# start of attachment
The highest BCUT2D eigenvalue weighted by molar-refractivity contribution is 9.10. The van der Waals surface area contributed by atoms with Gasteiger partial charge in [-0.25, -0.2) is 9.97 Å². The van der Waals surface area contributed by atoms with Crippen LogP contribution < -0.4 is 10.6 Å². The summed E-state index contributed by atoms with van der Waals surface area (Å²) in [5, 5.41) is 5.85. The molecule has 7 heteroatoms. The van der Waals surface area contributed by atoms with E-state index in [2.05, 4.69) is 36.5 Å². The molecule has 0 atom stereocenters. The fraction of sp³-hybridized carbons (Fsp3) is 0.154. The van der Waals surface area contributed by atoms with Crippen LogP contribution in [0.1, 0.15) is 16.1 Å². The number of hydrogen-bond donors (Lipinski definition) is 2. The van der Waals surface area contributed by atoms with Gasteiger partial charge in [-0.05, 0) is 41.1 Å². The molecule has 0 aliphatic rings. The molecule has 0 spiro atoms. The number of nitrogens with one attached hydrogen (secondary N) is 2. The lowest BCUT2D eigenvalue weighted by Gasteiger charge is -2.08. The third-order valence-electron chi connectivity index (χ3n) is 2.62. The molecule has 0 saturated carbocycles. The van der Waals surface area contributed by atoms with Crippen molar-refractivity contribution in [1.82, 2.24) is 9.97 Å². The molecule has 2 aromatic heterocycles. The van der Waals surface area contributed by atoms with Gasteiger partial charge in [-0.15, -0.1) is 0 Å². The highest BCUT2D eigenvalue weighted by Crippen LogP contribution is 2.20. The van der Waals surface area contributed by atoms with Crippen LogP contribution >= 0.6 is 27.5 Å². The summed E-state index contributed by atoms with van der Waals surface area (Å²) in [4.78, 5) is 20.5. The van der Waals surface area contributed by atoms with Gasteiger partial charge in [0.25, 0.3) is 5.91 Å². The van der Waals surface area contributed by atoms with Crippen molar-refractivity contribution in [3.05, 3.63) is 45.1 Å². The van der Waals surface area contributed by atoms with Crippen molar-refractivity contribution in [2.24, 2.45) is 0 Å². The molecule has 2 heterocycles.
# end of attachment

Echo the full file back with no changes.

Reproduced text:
The highest BCUT2D eigenvalue weighted by molar-refractivity contribution is 9.10. The van der Waals surface area contributed by atoms with Gasteiger partial charge in [-0.25, -0.2) is 9.97 Å². The van der Waals surface area contributed by atoms with Crippen LogP contribution < -0.4 is 10.6 Å². The summed E-state index contributed by atoms with van der Waals surface area (Å²) in [5, 5.41) is 5.85. The molecule has 7 heteroatoms. The van der Waals surface area contributed by atoms with E-state index in [2.05, 4.69) is 36.5 Å². The molecule has 0 atom stereocenters. The fraction of sp³-hybridized carbons (Fsp3) is 0.154. The van der Waals surface area contributed by atoms with Crippen LogP contribution in [0.1, 0.15) is 16.1 Å². The number of hydrogen-bond donors (Lipinski definition) is 2. The van der Waals surface area contributed by atoms with Gasteiger partial charge in [-0.05, 0) is 41.1 Å². The molecule has 0 aliphatic rings. The molecule has 0 spiro atoms. The number of nitrogens with one attached hydrogen (secondary N) is 2. The lowest BCUT2D eigenvalue weighted by Gasteiger charge is -2.08. The third-order valence-electron chi connectivity index (χ3n) is 2.62. The molecule has 0 saturated carbocycles. The van der Waals surface area contributed by atoms with Crippen molar-refractivity contribution in [1.82, 2.24) is 9.97 Å². The molecule has 2 aromatic heterocycles. The van der Waals surface area contributed by atoms with Gasteiger partial charge in [-0.15, -0.1) is 0 Å². The highest BCUT2D eigenvalue weighted by Crippen LogP contribution is 2.20. The van der Waals surface area contributed by atoms with Crippen LogP contribution >= 0.6 is 27.5 Å². The summed E-state index contributed by atoms with van der Waals surface area (Å²) in [4.78, 5) is 20.5. The van der Waals surface area contributed by atoms with Gasteiger partial charge in [0.25, 0.3) is 5.91 Å². The van der Waals surface area contributed by atoms with Crippen molar-refractivity contribution in [3.05, 3.63) is 45.1 Å². The van der Waals surface area contributed by atoms with Crippen molar-refractivity contribution in [2.24, 2.45) is 0 Å². The molecule has 2 heterocycles.